Age-related macular degeneration (AMD), occurs most commonly in people around the age of 50 or over and is the leading cause of blindness in the western world.

Winfried Amoaku, Clinical Associate Professor and Reader in Ophthalmology and Visual Sciences at the Faculty of Medicine and Health Sciences at Nottingham University, is an expert in AMD.

“This is a condition caused by wear and tear at the back of the eye,” he says.


Types of AMD that can occur suddenly

“There are two main types: dry and wet. The dry type is similar to wrinkling of the skin: the light sensitive cells of the retina, and the layer underneath the retina, begin to die off. This kind of AMD is slow-progressing.

“In the case of wet AMD, the same degeneration occurs; but, in addition, abnormal blood vessels also grow from the layer underneath the retina, and these leak fluid and bleed in the acute phase. As time goes on, this leak- age and the abnormal leaking vessels turn to scar tissue, comparable to a wound healing on the skin.”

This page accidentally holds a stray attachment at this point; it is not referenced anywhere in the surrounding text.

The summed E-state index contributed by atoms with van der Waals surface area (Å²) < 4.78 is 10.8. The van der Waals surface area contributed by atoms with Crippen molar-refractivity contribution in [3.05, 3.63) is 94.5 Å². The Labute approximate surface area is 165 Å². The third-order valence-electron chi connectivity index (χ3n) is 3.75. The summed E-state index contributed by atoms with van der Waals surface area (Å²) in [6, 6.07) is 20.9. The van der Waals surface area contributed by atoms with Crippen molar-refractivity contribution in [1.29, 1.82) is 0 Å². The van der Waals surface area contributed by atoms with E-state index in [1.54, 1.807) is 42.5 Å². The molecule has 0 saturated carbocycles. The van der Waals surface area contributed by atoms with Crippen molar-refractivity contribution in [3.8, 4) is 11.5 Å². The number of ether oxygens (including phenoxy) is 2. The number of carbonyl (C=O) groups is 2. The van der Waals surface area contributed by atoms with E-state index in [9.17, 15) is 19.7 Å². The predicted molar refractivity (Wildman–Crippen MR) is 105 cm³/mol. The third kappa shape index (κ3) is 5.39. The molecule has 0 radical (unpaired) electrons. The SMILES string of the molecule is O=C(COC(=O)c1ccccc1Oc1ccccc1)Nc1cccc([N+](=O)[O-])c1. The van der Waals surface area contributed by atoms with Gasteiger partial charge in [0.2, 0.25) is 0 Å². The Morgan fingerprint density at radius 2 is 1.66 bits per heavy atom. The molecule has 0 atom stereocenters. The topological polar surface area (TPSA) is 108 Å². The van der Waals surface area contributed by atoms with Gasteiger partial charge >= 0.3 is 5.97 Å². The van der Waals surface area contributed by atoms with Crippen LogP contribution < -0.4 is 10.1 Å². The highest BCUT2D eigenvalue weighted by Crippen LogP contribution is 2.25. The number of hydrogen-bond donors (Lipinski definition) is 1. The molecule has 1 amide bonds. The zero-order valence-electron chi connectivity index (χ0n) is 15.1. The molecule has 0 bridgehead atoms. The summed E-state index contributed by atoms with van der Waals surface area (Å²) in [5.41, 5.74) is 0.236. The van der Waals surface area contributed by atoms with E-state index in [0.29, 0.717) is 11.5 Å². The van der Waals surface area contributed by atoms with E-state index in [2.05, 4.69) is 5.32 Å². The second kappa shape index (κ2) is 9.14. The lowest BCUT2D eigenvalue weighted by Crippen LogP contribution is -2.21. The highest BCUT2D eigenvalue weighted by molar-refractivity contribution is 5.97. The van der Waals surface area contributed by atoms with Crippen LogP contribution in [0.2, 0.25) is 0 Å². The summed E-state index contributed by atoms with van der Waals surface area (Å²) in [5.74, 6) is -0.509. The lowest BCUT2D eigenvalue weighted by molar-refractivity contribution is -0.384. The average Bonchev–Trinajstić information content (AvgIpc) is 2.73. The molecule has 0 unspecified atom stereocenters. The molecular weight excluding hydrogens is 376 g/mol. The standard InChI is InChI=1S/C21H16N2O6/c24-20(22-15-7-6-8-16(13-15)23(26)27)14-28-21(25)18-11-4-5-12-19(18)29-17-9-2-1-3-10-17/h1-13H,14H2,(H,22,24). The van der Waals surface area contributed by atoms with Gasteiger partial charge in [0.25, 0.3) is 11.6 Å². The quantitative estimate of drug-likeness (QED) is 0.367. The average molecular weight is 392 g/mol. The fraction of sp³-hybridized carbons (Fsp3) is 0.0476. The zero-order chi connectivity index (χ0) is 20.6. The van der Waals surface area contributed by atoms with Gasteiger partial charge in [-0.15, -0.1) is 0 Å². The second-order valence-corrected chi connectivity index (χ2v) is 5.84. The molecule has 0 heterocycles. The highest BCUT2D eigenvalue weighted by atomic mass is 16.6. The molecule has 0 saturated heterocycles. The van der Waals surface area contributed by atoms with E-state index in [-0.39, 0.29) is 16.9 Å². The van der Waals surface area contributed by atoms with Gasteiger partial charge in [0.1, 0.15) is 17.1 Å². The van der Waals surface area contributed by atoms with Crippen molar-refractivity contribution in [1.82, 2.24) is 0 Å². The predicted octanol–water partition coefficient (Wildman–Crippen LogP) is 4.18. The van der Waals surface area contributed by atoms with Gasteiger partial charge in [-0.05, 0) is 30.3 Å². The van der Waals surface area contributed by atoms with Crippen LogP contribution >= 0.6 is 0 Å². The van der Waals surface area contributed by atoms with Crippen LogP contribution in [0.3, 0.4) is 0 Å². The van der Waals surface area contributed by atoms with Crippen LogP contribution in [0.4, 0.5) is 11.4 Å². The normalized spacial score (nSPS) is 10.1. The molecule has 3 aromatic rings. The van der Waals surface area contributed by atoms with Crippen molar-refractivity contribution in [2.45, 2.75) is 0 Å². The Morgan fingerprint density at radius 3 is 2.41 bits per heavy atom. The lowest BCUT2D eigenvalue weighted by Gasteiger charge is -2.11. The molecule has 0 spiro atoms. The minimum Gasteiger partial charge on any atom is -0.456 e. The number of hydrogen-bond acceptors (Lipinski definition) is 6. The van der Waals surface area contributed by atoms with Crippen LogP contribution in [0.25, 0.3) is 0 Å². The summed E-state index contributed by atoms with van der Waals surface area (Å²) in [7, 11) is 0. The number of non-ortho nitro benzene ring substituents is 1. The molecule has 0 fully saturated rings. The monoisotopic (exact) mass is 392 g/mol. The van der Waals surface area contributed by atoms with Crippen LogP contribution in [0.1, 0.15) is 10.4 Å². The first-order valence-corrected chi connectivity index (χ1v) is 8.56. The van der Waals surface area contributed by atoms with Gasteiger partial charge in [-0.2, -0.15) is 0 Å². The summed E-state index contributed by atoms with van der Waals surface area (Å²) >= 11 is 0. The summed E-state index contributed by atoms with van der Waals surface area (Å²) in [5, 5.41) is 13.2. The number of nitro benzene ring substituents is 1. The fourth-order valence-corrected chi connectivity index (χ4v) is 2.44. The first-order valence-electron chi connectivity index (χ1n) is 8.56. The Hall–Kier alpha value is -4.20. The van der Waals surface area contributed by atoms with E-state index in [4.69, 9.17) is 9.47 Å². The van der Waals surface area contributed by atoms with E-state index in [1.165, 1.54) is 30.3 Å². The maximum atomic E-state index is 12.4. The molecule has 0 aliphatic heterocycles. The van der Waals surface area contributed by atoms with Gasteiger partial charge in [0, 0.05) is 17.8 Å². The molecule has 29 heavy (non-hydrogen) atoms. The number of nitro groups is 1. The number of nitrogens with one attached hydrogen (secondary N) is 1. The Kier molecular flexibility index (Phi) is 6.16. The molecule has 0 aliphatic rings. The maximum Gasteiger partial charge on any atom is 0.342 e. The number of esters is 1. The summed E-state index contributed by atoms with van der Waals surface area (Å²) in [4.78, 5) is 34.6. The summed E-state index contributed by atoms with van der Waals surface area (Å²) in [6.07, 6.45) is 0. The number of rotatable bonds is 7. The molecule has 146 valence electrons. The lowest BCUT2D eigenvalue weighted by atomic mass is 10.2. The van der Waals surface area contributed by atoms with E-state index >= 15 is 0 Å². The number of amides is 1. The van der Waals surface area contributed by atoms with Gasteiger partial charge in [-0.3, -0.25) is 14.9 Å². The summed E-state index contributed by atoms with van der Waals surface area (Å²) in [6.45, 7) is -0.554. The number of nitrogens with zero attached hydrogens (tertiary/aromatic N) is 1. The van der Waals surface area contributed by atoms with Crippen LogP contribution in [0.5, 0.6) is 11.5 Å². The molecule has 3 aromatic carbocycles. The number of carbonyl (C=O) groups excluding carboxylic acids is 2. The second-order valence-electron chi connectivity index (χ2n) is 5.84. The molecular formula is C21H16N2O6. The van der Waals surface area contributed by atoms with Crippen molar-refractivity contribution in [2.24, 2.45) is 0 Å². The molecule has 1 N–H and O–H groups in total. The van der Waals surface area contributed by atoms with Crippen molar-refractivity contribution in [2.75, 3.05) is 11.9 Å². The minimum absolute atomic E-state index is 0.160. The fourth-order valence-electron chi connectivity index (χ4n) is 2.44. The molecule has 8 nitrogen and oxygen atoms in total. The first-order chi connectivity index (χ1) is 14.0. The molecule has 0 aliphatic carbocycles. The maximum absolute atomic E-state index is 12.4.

This wet type is the most serious form of AMD and can occur very suddenly.


Vision lost within weeks without eye examination

In fact, it is possible to lose your eyesight within weeks if wet AMD is not properly treated. “We advise regular eye- checks,” says Professor Amoaku, “but we also ask people to monitor their central vision to ensure that it is not blurred or distorted.

"AMD of either type is painless, so it is easy to miss."

"The way to do this is to look at the straight edge of a door or window frame with one eye at a time, because the typical symptom of AMD is that straight lines become bendy or curved.”

AMD of either type is painless, so it is easy to miss. Yet, if caught early, wet AMD is treatable in many cases, using different drugs injected into the eye every month until the condition stabilises and constant monitoring becomes possible.


How to reduce progression by 25%

Treatment and prevention Currently, there is no treatment for dry AMD, but it is recommended that patients take ocular nutritional supplements containing vitamins and A, C, E, zeaxanthin and lutein which reduce the chance of progression by about 25 per cent.

“Ensure you have a healthy diet and that your blood pressure is well-controlled,” says Professor Amoaku. “We know, too, that AMD is more common in smokers — in fact, their risk is three times higher than non-smokers. Response of wet AMD to treatment is also reduced if you smoke. It is therefore important to avoid smoking, or stop smoking, if you do.”